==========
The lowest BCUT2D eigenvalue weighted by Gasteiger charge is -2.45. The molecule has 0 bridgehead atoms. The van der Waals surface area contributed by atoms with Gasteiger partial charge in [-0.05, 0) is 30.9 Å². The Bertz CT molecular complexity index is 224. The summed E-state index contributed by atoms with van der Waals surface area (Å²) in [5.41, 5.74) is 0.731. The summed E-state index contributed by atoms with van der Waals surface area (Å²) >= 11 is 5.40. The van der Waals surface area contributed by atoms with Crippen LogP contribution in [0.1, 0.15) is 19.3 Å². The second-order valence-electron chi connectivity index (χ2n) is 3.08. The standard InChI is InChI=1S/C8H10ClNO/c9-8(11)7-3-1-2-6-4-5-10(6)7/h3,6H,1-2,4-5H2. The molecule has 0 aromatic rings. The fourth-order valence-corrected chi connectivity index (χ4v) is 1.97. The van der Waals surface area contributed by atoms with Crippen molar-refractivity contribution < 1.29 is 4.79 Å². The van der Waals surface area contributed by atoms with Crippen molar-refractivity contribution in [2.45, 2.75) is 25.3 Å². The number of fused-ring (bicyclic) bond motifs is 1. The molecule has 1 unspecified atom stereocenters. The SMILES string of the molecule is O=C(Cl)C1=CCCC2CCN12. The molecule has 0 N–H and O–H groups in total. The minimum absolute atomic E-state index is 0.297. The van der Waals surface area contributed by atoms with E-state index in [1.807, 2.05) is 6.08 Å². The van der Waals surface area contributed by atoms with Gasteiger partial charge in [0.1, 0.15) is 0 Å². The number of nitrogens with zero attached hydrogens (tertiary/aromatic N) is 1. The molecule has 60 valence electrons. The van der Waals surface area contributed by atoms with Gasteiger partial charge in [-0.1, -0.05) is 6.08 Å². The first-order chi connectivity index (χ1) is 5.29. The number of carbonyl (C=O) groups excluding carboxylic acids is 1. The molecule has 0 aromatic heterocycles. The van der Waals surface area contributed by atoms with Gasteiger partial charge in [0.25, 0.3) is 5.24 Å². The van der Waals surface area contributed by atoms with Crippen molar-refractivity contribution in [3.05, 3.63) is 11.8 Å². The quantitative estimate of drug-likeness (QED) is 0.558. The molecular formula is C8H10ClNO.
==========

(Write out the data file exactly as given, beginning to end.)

The lowest BCUT2D eigenvalue weighted by Gasteiger charge is -2.45. The molecule has 0 bridgehead atoms. The van der Waals surface area contributed by atoms with Gasteiger partial charge in [-0.05, 0) is 30.9 Å². The Bertz CT molecular complexity index is 224. The summed E-state index contributed by atoms with van der Waals surface area (Å²) in [5.41, 5.74) is 0.731. The summed E-state index contributed by atoms with van der Waals surface area (Å²) >= 11 is 5.40. The van der Waals surface area contributed by atoms with Crippen LogP contribution in [0.1, 0.15) is 19.3 Å². The second-order valence-electron chi connectivity index (χ2n) is 3.08. The standard InChI is InChI=1S/C8H10ClNO/c9-8(11)7-3-1-2-6-4-5-10(6)7/h3,6H,1-2,4-5H2. The molecule has 0 aromatic rings. The fourth-order valence-corrected chi connectivity index (χ4v) is 1.97. The van der Waals surface area contributed by atoms with Crippen molar-refractivity contribution < 1.29 is 4.79 Å². The van der Waals surface area contributed by atoms with Crippen molar-refractivity contribution in [2.45, 2.75) is 25.3 Å². The number of fused-ring (bicyclic) bond motifs is 1. The molecule has 1 unspecified atom stereocenters. The SMILES string of the molecule is O=C(Cl)C1=CCCC2CCN12. The molecule has 0 N–H and O–H groups in total. The minimum absolute atomic E-state index is 0.297. The van der Waals surface area contributed by atoms with E-state index in [1.807, 2.05) is 6.08 Å². The van der Waals surface area contributed by atoms with Gasteiger partial charge in [0.1, 0.15) is 0 Å². The number of nitrogens with zero attached hydrogens (tertiary/aromatic N) is 1. The molecule has 60 valence electrons. The van der Waals surface area contributed by atoms with Gasteiger partial charge in [-0.1, -0.05) is 6.08 Å². The first-order chi connectivity index (χ1) is 5.29. The number of carbonyl (C=O) groups excluding carboxylic acids is 1. The molecule has 0 aromatic heterocycles. The van der Waals surface area contributed by atoms with Gasteiger partial charge in [0.25, 0.3) is 5.24 Å². The van der Waals surface area contributed by atoms with Crippen molar-refractivity contribution in [3.05, 3.63) is 11.8 Å². The quantitative estimate of drug-likeness (QED) is 0.558. The molecular formula is C8H10ClNO.